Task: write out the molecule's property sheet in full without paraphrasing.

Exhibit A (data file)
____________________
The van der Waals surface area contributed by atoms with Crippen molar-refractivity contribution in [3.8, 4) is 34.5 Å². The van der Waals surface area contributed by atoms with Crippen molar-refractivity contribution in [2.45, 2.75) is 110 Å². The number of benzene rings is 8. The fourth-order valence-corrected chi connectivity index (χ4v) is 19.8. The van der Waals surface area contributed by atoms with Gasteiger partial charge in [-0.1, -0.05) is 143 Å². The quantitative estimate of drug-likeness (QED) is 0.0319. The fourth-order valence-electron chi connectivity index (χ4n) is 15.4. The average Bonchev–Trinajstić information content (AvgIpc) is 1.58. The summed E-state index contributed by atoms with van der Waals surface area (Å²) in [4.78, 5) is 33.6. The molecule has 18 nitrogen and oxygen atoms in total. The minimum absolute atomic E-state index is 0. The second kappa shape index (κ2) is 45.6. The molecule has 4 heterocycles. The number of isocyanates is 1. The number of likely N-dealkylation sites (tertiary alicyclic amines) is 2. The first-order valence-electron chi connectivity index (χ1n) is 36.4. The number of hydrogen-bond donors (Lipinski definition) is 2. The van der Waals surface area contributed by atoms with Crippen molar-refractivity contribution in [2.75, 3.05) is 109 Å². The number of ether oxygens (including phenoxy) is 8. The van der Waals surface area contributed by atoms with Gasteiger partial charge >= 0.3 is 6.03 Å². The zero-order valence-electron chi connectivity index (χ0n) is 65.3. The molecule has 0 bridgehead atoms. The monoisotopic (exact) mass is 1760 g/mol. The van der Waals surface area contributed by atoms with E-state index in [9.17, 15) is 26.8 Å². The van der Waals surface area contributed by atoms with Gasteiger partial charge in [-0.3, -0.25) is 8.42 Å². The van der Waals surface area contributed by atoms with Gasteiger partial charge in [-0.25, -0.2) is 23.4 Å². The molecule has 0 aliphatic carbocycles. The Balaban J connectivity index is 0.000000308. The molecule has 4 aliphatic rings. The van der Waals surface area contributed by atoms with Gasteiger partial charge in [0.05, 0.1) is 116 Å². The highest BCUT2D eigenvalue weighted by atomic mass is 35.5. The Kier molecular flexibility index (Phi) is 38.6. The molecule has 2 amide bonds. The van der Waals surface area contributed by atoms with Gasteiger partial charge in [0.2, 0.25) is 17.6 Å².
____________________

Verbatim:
The van der Waals surface area contributed by atoms with Crippen molar-refractivity contribution in [3.8, 4) is 34.5 Å². The van der Waals surface area contributed by atoms with Crippen molar-refractivity contribution in [2.45, 2.75) is 110 Å². The number of benzene rings is 8. The fourth-order valence-corrected chi connectivity index (χ4v) is 19.8. The van der Waals surface area contributed by atoms with Gasteiger partial charge in [-0.1, -0.05) is 143 Å². The quantitative estimate of drug-likeness (QED) is 0.0319. The fourth-order valence-electron chi connectivity index (χ4n) is 15.4. The average Bonchev–Trinajstić information content (AvgIpc) is 1.58. The summed E-state index contributed by atoms with van der Waals surface area (Å²) in [4.78, 5) is 33.6. The molecule has 18 nitrogen and oxygen atoms in total. The minimum absolute atomic E-state index is 0. The second kappa shape index (κ2) is 45.6. The molecule has 4 heterocycles. The number of isocyanates is 1. The number of likely N-dealkylation sites (tertiary alicyclic amines) is 2. The first-order valence-electron chi connectivity index (χ1n) is 36.4. The number of hydrogen-bond donors (Lipinski definition) is 2. The van der Waals surface area contributed by atoms with Crippen molar-refractivity contribution in [2.75, 3.05) is 109 Å². The number of ether oxygens (including phenoxy) is 8. The van der Waals surface area contributed by atoms with Gasteiger partial charge >= 0.3 is 6.03 Å². The zero-order valence-electron chi connectivity index (χ0n) is 65.3. The molecule has 0 bridgehead atoms. The monoisotopic (exact) mass is 1760 g/mol. The van der Waals surface area contributed by atoms with E-state index in [9.17, 15) is 26.8 Å². The van der Waals surface area contributed by atoms with Gasteiger partial charge in [-0.3, -0.25) is 8.42 Å². The van der Waals surface area contributed by atoms with Gasteiger partial charge in [-0.25, -0.2) is 23.4 Å². The molecule has 0 aliphatic carbocycles. The Balaban J connectivity index is 0.000000308. The molecule has 4 aliphatic rings. The van der Waals surface area contributed by atoms with Gasteiger partial charge in [0.05, 0.1) is 116 Å². The highest BCUT2D eigenvalue weighted by atomic mass is 35.5. The Kier molecular flexibility index (Phi) is 38.6. The molecule has 2 amide bonds. The van der Waals surface area contributed by atoms with Gasteiger partial charge in [0.2, 0.25) is 17.6 Å².